The Invention of the RFID Means That Anything Worth Tracking Can and Will be Tracked.
Artemus Gordon was a pretty smart guy.
The gadgets he would come up with for agent James West to use in protection of the United States and President Ulysses S. Grant were amazing if not bizarre at times yet often powered James west to save the day as the James Bond of the 19th century.
So was the premise behind the television show Wild, Wild, West which ran from 1965 to 1969 on CBS.
Shows like it were evident of the interest in the spy world and the desire for better and more intricate gadgets; while easy to create on television, the real spy world was something different all together.
Being able to find the needle in the proverbial haystack was a highly desired ability and one which the invention of the RFID was sure to help in.
There were many devices which danced around the use of radio frequencies for years, but the actual technology itself was around as early as the 1920s.
Some of the early devices leading to what is now known as radio frequency technology were worked on by several countries around the time of World War Two.
The Allied forces began using radio transponders known as IFF transponders in order to identify allied ships to each other in 1939.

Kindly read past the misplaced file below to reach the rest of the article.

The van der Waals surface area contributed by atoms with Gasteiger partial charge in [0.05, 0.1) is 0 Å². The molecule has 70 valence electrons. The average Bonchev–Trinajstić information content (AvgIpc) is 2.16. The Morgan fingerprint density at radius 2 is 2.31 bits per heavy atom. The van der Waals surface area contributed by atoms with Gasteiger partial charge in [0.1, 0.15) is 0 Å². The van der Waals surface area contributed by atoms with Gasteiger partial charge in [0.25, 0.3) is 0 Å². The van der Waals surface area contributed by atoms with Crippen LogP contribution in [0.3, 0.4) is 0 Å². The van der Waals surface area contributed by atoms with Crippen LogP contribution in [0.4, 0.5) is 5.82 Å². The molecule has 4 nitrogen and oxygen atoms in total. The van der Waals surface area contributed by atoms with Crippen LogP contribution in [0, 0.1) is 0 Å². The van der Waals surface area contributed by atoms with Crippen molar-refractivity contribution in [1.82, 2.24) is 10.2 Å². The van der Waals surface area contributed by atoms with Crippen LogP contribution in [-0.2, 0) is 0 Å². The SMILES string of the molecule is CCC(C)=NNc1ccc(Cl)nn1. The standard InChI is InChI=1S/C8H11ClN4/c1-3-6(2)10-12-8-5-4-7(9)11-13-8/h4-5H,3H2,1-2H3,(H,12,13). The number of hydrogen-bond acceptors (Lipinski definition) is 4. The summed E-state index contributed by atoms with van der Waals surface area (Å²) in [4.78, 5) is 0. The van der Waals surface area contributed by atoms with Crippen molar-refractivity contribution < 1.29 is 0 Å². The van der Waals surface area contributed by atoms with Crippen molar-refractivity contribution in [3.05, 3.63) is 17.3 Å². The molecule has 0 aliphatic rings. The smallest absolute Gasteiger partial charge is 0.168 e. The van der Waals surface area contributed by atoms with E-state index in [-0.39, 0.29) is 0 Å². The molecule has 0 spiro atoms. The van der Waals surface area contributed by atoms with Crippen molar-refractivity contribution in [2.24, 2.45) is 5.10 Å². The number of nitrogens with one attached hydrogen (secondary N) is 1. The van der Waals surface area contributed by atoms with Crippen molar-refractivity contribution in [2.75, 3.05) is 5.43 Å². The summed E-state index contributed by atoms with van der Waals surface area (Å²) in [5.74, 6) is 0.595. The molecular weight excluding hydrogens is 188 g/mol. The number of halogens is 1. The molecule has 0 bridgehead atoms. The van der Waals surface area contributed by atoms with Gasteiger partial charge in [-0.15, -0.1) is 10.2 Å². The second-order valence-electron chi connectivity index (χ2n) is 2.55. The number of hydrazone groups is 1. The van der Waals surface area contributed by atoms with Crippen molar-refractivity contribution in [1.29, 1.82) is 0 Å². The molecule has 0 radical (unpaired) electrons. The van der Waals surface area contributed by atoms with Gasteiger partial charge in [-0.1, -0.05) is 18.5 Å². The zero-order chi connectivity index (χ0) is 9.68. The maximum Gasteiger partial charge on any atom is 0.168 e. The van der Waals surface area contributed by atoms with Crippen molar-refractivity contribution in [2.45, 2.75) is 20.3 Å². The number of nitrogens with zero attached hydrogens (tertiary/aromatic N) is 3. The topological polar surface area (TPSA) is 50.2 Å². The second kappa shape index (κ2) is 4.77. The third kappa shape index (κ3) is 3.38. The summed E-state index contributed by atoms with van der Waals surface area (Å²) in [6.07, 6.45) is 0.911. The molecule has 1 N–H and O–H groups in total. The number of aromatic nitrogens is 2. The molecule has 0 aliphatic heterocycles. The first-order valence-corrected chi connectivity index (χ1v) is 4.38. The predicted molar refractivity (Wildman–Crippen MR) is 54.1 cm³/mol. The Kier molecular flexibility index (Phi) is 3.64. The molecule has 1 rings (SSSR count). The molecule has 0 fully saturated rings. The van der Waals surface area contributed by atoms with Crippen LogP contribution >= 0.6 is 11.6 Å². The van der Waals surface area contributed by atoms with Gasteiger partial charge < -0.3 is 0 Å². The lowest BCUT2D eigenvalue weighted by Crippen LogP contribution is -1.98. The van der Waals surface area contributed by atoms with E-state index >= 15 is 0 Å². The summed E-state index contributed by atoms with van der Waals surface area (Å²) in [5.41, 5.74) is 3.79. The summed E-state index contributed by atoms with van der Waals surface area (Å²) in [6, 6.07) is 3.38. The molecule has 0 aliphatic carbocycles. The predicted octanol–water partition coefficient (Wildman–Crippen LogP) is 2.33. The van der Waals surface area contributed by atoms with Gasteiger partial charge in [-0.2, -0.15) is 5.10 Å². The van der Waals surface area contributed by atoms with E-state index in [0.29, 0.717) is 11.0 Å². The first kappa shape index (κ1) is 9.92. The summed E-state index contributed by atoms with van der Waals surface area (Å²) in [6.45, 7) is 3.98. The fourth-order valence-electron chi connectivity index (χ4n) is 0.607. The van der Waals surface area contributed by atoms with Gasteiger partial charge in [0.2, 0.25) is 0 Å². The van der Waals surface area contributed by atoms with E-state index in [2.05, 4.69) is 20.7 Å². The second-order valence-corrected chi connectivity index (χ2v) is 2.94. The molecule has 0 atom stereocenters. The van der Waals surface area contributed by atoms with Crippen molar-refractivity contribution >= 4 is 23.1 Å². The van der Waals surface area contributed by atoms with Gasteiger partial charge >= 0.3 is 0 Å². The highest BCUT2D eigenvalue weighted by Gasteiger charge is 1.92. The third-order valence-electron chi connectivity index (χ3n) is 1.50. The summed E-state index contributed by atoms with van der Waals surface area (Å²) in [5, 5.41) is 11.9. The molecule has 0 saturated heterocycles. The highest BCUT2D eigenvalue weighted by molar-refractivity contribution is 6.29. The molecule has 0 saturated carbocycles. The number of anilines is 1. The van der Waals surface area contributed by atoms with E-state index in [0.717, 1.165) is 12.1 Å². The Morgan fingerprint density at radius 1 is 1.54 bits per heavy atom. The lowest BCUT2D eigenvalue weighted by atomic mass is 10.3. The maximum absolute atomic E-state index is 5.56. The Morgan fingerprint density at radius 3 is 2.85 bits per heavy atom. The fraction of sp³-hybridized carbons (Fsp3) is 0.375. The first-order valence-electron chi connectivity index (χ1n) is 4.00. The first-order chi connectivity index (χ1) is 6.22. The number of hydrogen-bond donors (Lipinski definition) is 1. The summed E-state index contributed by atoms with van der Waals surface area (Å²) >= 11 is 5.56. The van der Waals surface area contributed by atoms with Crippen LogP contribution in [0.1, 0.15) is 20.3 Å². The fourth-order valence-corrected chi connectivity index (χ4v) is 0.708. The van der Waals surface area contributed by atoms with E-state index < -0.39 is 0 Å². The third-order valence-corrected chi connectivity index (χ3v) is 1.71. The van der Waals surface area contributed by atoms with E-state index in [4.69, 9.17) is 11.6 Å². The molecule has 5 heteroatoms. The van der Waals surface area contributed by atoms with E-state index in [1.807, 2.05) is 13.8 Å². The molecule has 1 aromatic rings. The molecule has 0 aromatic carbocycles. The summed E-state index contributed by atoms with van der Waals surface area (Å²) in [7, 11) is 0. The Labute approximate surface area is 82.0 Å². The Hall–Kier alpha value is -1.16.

Russian inventor Leon Theremin created a spy device using radio frequencies in 1946.
Researcher Harry Stockman further explored the use of radio frequency technology in a paper he released in 1948 titled Communication by Means of Reflected Power.
Pin pointing the exact moment when the invention of the RFID occurred and who should be credited with it would be pretty difficult since there were many different inventors working on similar devices around the same time.
Mario Cardullo patented a device in 1973 that is considered an early ancestor for the modern RFID device.
The first time that RFID would actually show up in a name for a patent would be in 1983.
Size Does Matter
The invention of the RFID would eventually lead to the creation of miniscule devices that can be place anywhere or in anything for tracking and/ or informational purposes.
Currently, the smallest one in production is made by Hitachi and is measured at 150x150x7.5 microns.
The invention of the RFID has led to a world of potential uses.
In 2004, the Mexican Attorney General had some of his staff implanted with devices in order to maintain strict access to classified areas.
Club owners have offered implants to VIP customers in order to make their experience more unique and enjoyable.
Fairly soon it would not be surprising if money, credit cards, identification, and paper records would become obsolete.